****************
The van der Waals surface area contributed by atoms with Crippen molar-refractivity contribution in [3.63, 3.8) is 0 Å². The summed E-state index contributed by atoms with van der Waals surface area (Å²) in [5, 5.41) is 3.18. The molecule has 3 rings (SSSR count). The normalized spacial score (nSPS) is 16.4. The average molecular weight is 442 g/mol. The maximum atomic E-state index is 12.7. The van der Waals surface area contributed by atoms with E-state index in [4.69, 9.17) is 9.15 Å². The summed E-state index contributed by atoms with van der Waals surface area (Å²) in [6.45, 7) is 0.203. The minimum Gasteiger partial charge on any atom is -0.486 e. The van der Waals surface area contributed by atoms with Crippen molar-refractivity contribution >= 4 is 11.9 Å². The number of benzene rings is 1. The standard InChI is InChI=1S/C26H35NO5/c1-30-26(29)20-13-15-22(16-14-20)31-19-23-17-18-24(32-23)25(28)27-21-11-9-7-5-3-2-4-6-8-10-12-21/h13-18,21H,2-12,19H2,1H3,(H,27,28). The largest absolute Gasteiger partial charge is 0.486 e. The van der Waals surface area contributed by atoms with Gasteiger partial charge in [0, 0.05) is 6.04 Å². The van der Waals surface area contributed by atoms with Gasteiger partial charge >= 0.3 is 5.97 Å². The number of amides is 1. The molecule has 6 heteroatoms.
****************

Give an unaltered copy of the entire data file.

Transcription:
The van der Waals surface area contributed by atoms with Crippen molar-refractivity contribution in [3.63, 3.8) is 0 Å². The summed E-state index contributed by atoms with van der Waals surface area (Å²) in [5, 5.41) is 3.18. The molecule has 3 rings (SSSR count). The normalized spacial score (nSPS) is 16.4. The average molecular weight is 442 g/mol. The maximum atomic E-state index is 12.7. The van der Waals surface area contributed by atoms with E-state index in [4.69, 9.17) is 9.15 Å². The summed E-state index contributed by atoms with van der Waals surface area (Å²) in [6.45, 7) is 0.203. The minimum Gasteiger partial charge on any atom is -0.486 e. The van der Waals surface area contributed by atoms with Crippen molar-refractivity contribution >= 4 is 11.9 Å². The number of benzene rings is 1. The standard InChI is InChI=1S/C26H35NO5/c1-30-26(29)20-13-15-22(16-14-20)31-19-23-17-18-24(32-23)25(28)27-21-11-9-7-5-3-2-4-6-8-10-12-21/h13-18,21H,2-12,19H2,1H3,(H,27,28). The largest absolute Gasteiger partial charge is 0.486 e. The van der Waals surface area contributed by atoms with Gasteiger partial charge in [0, 0.05) is 6.04 Å². The van der Waals surface area contributed by atoms with Gasteiger partial charge >= 0.3 is 5.97 Å². The number of amides is 1. The molecule has 6 heteroatoms.